The Pool of Potential (Second-Career) Teachers

New reports identify lots of interest in the field -- alongside concerns about money matters -- and a need to customize certification programs for adult students.
September 10, 2008

A new survey finds a large pool of potential teachers among college-educated adults -- 42 percent said they would consider entering the field. Those in engineering, science and information technology are "somewhat more likely" to consider teaching, and those who have a postgraduate degree, have attended selective colleges, and report having higher-than-average grades are also disproportionately represented in the potential teacher pool.

“Two-thirds of them say there’s already been a point in their lives when they considered becoming a teacher, so for most of them this is not a brand-new idea,” said Geoff Garin, president of Peter D. Hart Research Associates, which conducted the survey on “Teaching as a Second Career” on behalf of the Woodrow Wilson National Fellowship Foundation. The survey is based on interviews with 2,292 college-educated adults aged 24 to 60.

“They are articulate about the reasons why they would consider teaching. And it really comes down to three things,” Garin said: the perceptions that teaching meshes with their goals to find personally rewarding careers, contribute to society, and balance work and family responsibilities. “We also know what would be holding them back from becoming teachers, and it really comes down to one word: money.”

The intractable issue of low teacher pay aside, the foundation also released a synthesis of research on mid-career and second-career teachers, and offers recommendations for improving their recruitment and preparation. Recommendations include expanding short-term opportunities for potential teachers to explore the field, through part-time positions in schools, for instance, before committing to changing their careers, and also tailoring certification and mentoring programs to meet adult students' needs.

"In many ways, the most striking feature of programs for new teachers who have entered the profession at mid-career or later is their lack of difference from more traditional teacher preparation programs for college students and recent graduates," the research synthesis states. "Indeed, some programs admit as much, noting that they have simply collapsed set college coursework into a shortened period of time. One program noted that it had taken '39 semester hours of coursework required in our undergraduate professional preparation program and compact[ed] into 24 semester hours.' "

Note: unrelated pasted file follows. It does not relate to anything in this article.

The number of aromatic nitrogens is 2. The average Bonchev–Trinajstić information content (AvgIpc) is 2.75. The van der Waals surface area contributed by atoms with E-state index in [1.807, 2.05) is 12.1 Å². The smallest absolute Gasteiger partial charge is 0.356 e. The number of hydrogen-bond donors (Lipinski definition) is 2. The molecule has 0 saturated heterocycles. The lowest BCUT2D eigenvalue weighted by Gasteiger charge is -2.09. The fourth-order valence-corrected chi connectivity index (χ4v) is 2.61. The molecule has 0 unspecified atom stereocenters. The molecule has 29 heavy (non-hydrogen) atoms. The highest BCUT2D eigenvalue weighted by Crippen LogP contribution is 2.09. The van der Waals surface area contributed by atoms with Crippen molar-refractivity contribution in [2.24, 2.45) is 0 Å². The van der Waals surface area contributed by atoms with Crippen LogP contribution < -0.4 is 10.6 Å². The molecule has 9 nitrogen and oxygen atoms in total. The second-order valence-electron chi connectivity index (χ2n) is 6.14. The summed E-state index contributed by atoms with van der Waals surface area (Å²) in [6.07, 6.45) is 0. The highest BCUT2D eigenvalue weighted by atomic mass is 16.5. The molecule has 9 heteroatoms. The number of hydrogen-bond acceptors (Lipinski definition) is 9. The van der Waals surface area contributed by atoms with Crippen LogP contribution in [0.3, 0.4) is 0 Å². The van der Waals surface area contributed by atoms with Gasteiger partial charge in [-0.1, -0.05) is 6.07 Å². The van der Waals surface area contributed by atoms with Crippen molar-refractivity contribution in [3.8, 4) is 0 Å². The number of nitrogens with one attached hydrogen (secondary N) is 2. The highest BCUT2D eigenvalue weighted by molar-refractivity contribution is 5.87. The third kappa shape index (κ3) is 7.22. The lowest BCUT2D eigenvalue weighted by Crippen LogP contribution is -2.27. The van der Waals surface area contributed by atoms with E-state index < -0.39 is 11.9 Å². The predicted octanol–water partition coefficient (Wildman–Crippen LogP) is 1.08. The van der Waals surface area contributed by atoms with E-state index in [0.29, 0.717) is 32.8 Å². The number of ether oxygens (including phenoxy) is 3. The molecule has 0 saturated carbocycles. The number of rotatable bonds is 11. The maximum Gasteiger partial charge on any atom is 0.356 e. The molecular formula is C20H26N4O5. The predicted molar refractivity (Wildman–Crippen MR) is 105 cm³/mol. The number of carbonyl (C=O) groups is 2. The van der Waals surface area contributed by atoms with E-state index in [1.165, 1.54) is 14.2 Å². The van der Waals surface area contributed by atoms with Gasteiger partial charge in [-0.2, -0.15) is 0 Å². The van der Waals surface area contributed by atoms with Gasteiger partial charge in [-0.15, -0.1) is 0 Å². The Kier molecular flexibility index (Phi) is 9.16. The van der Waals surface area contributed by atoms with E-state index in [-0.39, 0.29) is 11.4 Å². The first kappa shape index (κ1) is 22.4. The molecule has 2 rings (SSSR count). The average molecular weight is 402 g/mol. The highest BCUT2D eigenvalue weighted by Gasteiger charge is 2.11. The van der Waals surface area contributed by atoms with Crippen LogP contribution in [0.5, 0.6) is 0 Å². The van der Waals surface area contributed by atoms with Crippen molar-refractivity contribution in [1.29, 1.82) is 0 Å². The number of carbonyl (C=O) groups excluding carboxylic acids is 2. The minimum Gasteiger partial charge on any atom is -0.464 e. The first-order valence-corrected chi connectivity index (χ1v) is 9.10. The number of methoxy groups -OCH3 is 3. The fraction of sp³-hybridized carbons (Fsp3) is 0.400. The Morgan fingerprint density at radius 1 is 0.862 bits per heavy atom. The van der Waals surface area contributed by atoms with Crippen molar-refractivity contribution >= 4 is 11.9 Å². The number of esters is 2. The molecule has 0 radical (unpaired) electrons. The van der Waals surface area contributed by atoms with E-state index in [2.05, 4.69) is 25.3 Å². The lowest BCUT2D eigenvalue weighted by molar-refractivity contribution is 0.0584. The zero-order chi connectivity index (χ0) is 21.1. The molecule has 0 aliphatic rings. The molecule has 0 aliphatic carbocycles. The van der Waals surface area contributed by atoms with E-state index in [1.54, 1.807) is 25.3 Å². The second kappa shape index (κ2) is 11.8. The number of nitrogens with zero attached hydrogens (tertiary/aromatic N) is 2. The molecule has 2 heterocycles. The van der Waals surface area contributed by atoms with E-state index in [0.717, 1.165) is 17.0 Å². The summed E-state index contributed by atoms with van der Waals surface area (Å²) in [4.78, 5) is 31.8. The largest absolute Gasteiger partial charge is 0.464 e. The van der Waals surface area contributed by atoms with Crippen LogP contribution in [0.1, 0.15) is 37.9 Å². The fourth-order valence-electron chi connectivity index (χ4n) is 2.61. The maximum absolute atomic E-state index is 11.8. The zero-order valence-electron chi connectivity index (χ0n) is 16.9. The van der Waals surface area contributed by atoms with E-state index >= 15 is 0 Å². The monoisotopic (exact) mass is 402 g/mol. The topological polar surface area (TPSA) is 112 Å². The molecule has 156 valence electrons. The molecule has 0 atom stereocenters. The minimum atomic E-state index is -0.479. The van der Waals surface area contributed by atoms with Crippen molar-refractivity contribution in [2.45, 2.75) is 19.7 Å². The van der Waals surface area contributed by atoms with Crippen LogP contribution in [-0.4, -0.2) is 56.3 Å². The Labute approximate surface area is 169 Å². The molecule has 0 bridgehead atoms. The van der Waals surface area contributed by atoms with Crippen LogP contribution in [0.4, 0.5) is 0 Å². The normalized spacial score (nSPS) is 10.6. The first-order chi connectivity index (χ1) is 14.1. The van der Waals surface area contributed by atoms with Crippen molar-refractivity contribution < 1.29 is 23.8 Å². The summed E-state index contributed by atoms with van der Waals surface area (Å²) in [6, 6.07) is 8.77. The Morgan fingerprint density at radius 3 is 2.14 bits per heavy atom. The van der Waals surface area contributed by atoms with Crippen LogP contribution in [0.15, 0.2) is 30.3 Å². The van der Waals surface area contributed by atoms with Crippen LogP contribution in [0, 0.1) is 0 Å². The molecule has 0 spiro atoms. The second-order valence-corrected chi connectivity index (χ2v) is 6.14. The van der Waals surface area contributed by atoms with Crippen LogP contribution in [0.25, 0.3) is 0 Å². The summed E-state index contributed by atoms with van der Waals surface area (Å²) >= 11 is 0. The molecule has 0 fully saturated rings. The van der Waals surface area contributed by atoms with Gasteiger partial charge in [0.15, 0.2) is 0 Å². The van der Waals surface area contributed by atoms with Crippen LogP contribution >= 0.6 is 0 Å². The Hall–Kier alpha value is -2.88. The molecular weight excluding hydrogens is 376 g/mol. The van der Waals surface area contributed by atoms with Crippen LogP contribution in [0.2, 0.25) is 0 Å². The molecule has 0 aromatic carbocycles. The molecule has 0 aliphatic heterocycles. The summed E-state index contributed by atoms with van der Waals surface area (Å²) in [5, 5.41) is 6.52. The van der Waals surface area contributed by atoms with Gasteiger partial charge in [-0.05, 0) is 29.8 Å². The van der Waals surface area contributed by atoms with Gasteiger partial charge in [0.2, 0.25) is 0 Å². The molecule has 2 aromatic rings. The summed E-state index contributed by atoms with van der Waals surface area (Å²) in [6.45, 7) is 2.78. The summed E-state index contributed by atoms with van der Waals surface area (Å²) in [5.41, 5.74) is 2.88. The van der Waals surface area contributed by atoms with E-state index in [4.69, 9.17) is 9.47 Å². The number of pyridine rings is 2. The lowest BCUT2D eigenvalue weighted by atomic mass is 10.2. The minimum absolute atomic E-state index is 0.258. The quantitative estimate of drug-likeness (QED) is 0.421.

The survey attempted to pinpoint characteristics of teacher preparation and licensure programs that are appealing to potential career changers. For instance, 68 percent say that the location of the program is very important. Another 65 percent say that the inclusion of clinical training in real classrooms, with experienced teachers, is very important; 63 percent say that it’s very important that training programs be tailored for adults with working experience; and 56 percent say the same regarding the availability of ongoing mentoring and support in the first years in the classroom.

Smaller but significant proportions of respondents rate the program's academic reputation (53 percent) and the availability of health insurance during training (45 percent) as very important. (Among potential teachers with incomes below $75,000, however, 60 percent rate health insurance coverage as very important.)

“A shortcoming of many of our traditional programs and many of our alternate route programs is that they don’t provide the single most important thing that teachers need to teach, which is a year-long process of being in the classroom of an expert mentor teacher who really knows how to teach,” Linda Darling-Hammond, a professor of education at Stanford University, said during a Tuesday conference call detailing the survey results.

“We need to build up the internship or residency experience that you see in medicine,” she continued. Darling-Hammond, whose name has been surfacing in conversations about what education policy might look like in a Barack Obama administration, referenced the Democratic presidential candidate’s proposal to create more teacher presidency programs, echoed Tuesday during his speech on “A 21st Century Education” in Ohio.


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